'Compared with the utilisation peak in 2005, China's power industry remains oversupplied,' Dave Dai, Daiwa Capital Markets' head of utilities research, wrote in a research report. 'With our forecast for 8 per cent capacity growth this year, we do not expect to see a major rise in overall utilisation, and therefore no nationwide shortage should occur.'

So is State Grid Corporation scaremongering with its shortage predictions for next year and 2013?

Gary Chiu Wing-fai, head of Asian utilities research at Samsung Securities, said the shortage projections might look more credible if Beijing continued to drag its feet in raising power prices to help tame inflation.

As Chiu sees it, State Grid may be sending a message to Beijing: If power-industry profitability isn't restored to normal, pre-2008 levels, there's a risk that the industry will slow its construction of new infrastructure. Then the occasional power shortages seen now could become widespread

'The profit of State Grid was already low,' Chiu said. 'If the distributors' profits continue to be squeezed, where will they find the money to fund the ambitious power-grid expansion program to relieve the power-grid bottlenecks?'

According to Shuai, State Grid's deputy general manager, the nation's northeastern and northwestern regions will produce 27 GW of surplus power-generating capacity this year. If that surplus is channelled to central and coastal regions suffering from power shortages, it could relieve most of the 30 GW to 40 GW of shortages nationwide.

But this requires long-distance, high-capacity power grids.

State Grid plans to raise its investment in power-grid construction to 2.5 trillion yuan (HK$2.98 trillion) between this year and 2015 - an average of 510 billion yuan a year, up 68 per cent from the 1.5 trillion yuan spent from 2006 to 2010, Xinhua reported in April.

Some 500 billion yuan of the total investment will go to construction of ultra-high voltage (UHV) power transmission lines, which typically span more than 1,000 kilometres.

Three north-to-south UHV lines, three west-to-east ones and a triangular one in eastern China are planned to be completed by next year and 2013. They will have a combined annual transmission capacity of 60 GW, according to a Daiwa Securities research report.

Their on-time completion will be key to preventing a worsening of the power shortage predicted by Shuai.

State Grid said last month in a circular for potential bond investors that it posted a loss of 1.7 billion yuan in 2009, the only losing year from 2008 through the first nine months of last year. That loss prompted the firm to cut last year's power-grid investment by 12.5 per cent from the year before.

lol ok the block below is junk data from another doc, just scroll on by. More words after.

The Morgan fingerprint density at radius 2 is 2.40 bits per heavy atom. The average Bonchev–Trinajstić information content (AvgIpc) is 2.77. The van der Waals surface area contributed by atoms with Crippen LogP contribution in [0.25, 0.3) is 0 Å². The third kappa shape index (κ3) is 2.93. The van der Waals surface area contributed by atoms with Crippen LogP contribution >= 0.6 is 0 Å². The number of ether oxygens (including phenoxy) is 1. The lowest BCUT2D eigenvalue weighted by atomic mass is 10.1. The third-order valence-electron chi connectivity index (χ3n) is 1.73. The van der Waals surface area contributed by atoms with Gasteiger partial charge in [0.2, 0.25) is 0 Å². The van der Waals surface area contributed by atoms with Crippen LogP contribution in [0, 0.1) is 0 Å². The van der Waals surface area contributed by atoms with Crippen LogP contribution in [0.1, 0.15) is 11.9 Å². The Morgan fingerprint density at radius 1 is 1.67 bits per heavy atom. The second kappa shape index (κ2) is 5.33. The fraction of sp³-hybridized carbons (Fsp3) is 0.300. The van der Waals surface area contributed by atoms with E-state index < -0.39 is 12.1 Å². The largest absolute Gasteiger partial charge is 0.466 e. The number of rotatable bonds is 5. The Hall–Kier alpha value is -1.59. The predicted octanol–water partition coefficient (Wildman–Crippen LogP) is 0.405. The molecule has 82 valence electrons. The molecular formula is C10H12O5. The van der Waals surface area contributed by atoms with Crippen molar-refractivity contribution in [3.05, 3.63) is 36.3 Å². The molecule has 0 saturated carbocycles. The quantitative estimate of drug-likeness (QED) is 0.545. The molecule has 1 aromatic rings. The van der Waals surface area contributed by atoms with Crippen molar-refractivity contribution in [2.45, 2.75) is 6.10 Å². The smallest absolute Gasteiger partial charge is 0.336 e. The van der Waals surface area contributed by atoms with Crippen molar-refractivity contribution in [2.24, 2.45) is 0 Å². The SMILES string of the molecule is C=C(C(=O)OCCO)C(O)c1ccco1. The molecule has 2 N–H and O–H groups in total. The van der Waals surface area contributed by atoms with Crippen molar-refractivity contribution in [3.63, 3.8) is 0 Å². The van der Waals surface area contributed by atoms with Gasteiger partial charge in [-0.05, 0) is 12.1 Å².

Under the latest power price adjustments, power plants in 15 provinces have been allowed to raise prices charged to distributors by an average of 5.18 per cent. Distributors can charge end-users only 2.6 per cent more, according to calculations by Citi, based on power-price hikes announced late last month. This implies another round of profit margin squeeze for State Grid this year.

Instead of using market forces - raising power prices - to eliminate excessive power demand from energy-intensive industries, local governments have so far been relying on administrative means - power rationing - to manage demand and supply.

The industrial sector, which accounts for three-quarters of the mainland's total power consumption, is the prime target for policymakers.

There is a sign that power-price reform is starting to gain traction in Beijing. The State Council last week ordered the National Development and Reform Commission to study ways to deepen reform of the pricing system and 'fundamentally' resolve price conflicts between the coal and power sectors, the official Shanghai Securities News quoted unnamed government officials as saying.

It remains to be seen whether this will lead to more market-oriented power and coal prices, which are either set by the government or subject to its intervention.

'Artificially depressing energy prices would result in shortages, which will increase operating costs on the economy and add to inflation, albeit indirectly,' said Professor Lin Boqiang the director of Xiamen University's centre for energy economics. 'Having a long-term, transparent energy pricing system is very important to solving the current energy predicament.'